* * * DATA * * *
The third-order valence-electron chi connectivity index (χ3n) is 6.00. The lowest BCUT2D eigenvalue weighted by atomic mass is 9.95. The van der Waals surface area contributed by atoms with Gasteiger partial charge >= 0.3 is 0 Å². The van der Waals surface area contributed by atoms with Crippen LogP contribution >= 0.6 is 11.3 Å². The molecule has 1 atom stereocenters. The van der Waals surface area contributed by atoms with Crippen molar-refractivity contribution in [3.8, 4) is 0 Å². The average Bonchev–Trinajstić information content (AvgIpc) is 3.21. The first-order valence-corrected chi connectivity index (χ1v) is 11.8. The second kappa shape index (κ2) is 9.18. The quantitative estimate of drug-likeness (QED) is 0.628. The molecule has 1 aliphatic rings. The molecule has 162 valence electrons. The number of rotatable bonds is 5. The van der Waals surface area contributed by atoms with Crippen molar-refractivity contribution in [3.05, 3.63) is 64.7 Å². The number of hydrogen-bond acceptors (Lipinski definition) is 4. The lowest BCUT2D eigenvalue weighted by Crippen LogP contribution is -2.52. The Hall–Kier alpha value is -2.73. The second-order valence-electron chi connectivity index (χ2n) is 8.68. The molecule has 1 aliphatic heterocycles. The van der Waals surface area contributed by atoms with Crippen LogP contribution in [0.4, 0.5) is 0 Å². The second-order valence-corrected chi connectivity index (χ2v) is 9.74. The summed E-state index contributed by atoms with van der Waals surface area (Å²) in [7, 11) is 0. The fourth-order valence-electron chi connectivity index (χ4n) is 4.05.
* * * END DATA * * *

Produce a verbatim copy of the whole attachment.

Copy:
The third-order valence-electron chi connectivity index (χ3n) is 6.00. The lowest BCUT2D eigenvalue weighted by atomic mass is 9.95. The van der Waals surface area contributed by atoms with Gasteiger partial charge >= 0.3 is 0 Å². The van der Waals surface area contributed by atoms with Crippen LogP contribution >= 0.6 is 11.3 Å². The molecule has 1 atom stereocenters. The van der Waals surface area contributed by atoms with Crippen molar-refractivity contribution in [3.8, 4) is 0 Å². The average Bonchev–Trinajstić information content (AvgIpc) is 3.21. The first-order valence-corrected chi connectivity index (χ1v) is 11.8. The second kappa shape index (κ2) is 9.18. The quantitative estimate of drug-likeness (QED) is 0.628. The molecule has 1 aliphatic rings. The molecule has 162 valence electrons. The number of rotatable bonds is 5. The van der Waals surface area contributed by atoms with Crippen molar-refractivity contribution in [3.05, 3.63) is 64.7 Å². The number of hydrogen-bond acceptors (Lipinski definition) is 4. The lowest BCUT2D eigenvalue weighted by Crippen LogP contribution is -2.52. The Hall–Kier alpha value is -2.73. The second-order valence-electron chi connectivity index (χ2n) is 8.68. The molecule has 1 aliphatic heterocycles. The van der Waals surface area contributed by atoms with Crippen LogP contribution in [0.4, 0.5) is 0 Å². The second-order valence-corrected chi connectivity index (χ2v) is 9.74. The summed E-state index contributed by atoms with van der Waals surface area (Å²) in [7, 11) is 0. The fourth-order valence-electron chi connectivity index (χ4n) is 4.05.